While the number of callouts to lifeboat stations varies from year to year, Howth Lifeboat station has aggregated more 'shouts' in recent years than other stations, averaging just over 60 a year.

Stations with an offshore lifeboat have a full-time mechanic, while some have a full-time coxswain. However, most lifeboat crews are volunteers.

There are 46 lifeboat stations on the island of Ireland

32 Irish lifeboat crew have been lost in rescue missions, including the 15 crew of the Kingstown (now Dun Laoghaire) lifeboat which capsized while attempting to rescue the crew of the SS Palme on Christmas Eve 1895

In 2019, 8,941 lifeboat launches saved 342 lives across the RNLI fleet.

The Irish fleet is a mixture of inshore and all-weather (offshore) craft. The offshore lifeboats, which range from 17m to 12m in length are either moored afloat, launched down a slipway or are towed into the sea on a trailer and launched. The inshore boats are either rigid or non-rigid inflatables.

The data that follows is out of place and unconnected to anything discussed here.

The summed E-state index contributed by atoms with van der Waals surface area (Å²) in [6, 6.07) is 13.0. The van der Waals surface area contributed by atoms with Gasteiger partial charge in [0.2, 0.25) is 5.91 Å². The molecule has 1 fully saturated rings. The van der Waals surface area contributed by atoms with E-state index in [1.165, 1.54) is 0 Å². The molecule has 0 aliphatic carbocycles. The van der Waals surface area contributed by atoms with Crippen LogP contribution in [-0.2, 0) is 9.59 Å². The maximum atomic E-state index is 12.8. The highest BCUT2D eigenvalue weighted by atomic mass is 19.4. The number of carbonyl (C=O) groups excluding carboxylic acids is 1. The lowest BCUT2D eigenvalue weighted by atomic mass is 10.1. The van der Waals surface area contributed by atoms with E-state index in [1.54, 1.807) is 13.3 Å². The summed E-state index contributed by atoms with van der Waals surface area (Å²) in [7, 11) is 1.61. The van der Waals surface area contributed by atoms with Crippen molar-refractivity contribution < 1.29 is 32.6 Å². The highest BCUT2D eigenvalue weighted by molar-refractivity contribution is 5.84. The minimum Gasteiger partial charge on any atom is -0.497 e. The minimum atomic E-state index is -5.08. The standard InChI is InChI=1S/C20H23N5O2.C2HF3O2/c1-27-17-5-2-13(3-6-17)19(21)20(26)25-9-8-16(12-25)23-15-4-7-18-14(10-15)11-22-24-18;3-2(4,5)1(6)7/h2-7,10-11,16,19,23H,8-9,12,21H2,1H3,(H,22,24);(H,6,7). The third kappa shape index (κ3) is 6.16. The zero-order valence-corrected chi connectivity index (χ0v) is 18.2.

The Irish Coast Guard in the Republic of Ireland or the UK Coastguard in Northern Ireland task lifeboats when an emergency call is received, through any of the recognised systems. These include 999/112 phone calls, Mayday/PanPan calls on VHF, a signal from an emergency position indicating radio beacon (EPIRB) or distress signals.

The Irish Coast Guard is the government agency responsible for the response to, and co-ordination of, maritime accidents which require search and rescue operations. To carry out their task the Coast Guard calls on their own resources – Coast Guard units manned by volunteers and contracted helicopters, as well as "declared resources" - RNLI lifeboats and crews. While lifeboats conduct the operation, the coordination is provided by the Coast Guard.

A lifeboat coxswain (pronounced cox'n) is the skipper or master of the lifeboat.

RNLI Lifeboat crews are required to follow a particular development plan that covers a pre-agreed range of skills necessary to complete particular tasks. These skills and tasks form part of the competence-based training that is delivered both locally and at the RNLI's Lifeboat College in Poole, Dorset

 

While the RNLI is dependent on donations and legacies for funding, they also need volunteer crew and fund-raisers.